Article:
Nissan GT-R Forum banner
1 - 9 of 9 Posts

·
Premium Member
Joined
·
11,288 Posts
Discussion Starter · #3 ·
good write up too Sean! im putting ur site back on my fav's.... got a new mobile phone and lost all my bookmarks :(

all this goes to show there is alot of work and skills going into more than just power... like tire/wheel, suspension, tune, etc setups that need to be tweeked to get the best results.

i really can't wait to see either Hing break is record with his current setup or see the spe godzilla package to beat the current record.

looks like ams is working hard too and this is going to be a battle of epic proportions! i love the comments mike made about the fanboys, haters and what not. really good comments.
to top all this off Switzer is working hard and taking notes. im wondering when or if they will counter. i know they have commented about a syvecs with good results and iirc that is being updated soon and release will be rolling out soon, very excited to hear what they can accomplish with that and there massive power gtrs!
 

·
GTR Nerd
Joined
·
5,335 Posts
good write up too Sean! im putting ur site back on my fav's.... got a new mobile phone and lost all my bookmarks :(

all this goes to show there is alot of work and skills going into more than just power... like tire/wheel, suspension, tune, etc setups that need to be tweeked to get the best results.

i really can't wait to see either Hing break is record with his current setup or see the spe godzilla package to beat the current record.
Thanks Ian.

I was talking to Mike last night. I have known him a number of years, and he has helped me out with suspension setup on the R34. He has been a big Nissan guy for years...and he just bought a 2009 Nissan GT-R himself. A 2000 mile 2009. Look for it as another MotoIQ project vehicle.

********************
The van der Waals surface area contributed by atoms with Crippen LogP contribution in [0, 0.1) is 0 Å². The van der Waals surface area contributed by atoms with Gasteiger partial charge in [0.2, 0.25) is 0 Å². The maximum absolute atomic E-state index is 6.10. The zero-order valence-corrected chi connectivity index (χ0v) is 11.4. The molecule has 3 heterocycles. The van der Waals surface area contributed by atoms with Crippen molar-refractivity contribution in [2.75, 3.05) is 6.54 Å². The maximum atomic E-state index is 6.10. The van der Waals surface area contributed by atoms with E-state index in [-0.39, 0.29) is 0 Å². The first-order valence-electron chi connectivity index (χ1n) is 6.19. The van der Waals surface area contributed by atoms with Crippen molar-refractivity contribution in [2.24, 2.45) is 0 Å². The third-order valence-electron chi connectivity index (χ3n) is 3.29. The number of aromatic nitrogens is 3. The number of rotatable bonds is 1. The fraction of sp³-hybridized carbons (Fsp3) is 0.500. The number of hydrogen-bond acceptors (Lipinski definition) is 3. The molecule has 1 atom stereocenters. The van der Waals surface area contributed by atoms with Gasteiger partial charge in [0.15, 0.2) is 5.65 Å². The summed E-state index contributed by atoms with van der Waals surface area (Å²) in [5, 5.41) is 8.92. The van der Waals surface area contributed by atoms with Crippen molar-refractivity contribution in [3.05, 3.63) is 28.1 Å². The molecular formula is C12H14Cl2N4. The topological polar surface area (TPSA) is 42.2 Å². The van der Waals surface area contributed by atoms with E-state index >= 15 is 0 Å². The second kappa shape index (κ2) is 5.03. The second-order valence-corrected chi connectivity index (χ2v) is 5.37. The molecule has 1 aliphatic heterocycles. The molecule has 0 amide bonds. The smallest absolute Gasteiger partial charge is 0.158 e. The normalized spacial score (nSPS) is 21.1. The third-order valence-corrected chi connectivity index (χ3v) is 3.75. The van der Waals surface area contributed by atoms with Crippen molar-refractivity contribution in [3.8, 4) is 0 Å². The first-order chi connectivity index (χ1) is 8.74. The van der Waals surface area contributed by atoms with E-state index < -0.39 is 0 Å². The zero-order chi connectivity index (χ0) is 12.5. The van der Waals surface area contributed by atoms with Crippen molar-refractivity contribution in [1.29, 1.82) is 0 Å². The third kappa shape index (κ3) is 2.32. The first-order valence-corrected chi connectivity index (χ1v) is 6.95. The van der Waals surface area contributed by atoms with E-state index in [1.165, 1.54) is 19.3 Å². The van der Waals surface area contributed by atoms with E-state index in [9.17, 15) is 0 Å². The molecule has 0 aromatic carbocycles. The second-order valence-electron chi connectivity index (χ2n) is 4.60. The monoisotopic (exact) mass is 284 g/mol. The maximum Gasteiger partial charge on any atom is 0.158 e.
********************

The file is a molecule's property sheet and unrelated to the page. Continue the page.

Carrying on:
When we start getting more serious about making the cars go fast in a straight line, there are a number of considerations besides just power. Making power is the "easy" part. Putting it to the ground with an all wheel drive car though a transaxle is much harder. With Mike on their side, SP/Greddy/Hing have an advantage. He sees suspension movements, and can calculate things in 30 seconds that us "normal" folk would take a year to figure out.
 

·
R35 GT-R
Joined
·
2,070 Posts
to top all this off Switzer is working hard and taking notes. im wondering when or if they will counter. i know they have commented about a syvecs with good results and iirc that is being updated soon and release will be rolling out soon, very excited to hear what they can accomplish with that and there massive power gtrs!
Switzer will only counter if a customer tells them that he wants a record-breaking car, and is willing to allow them to do what's necessary to achieve that. If that ever happens, I think the end-result would shock a lot of people.

Great job AMS and SPE. Keep pushing the envelope, guys.
 

·
Premium Member
Joined
·
11,288 Posts
Discussion Starter · #6 ·
This article has ALOT of information in it. very informative. i could quote alot from the article but then i might aswell just copy paste the whole thing lol, so ill just quote this. its not the most important quote, just one of many from the article.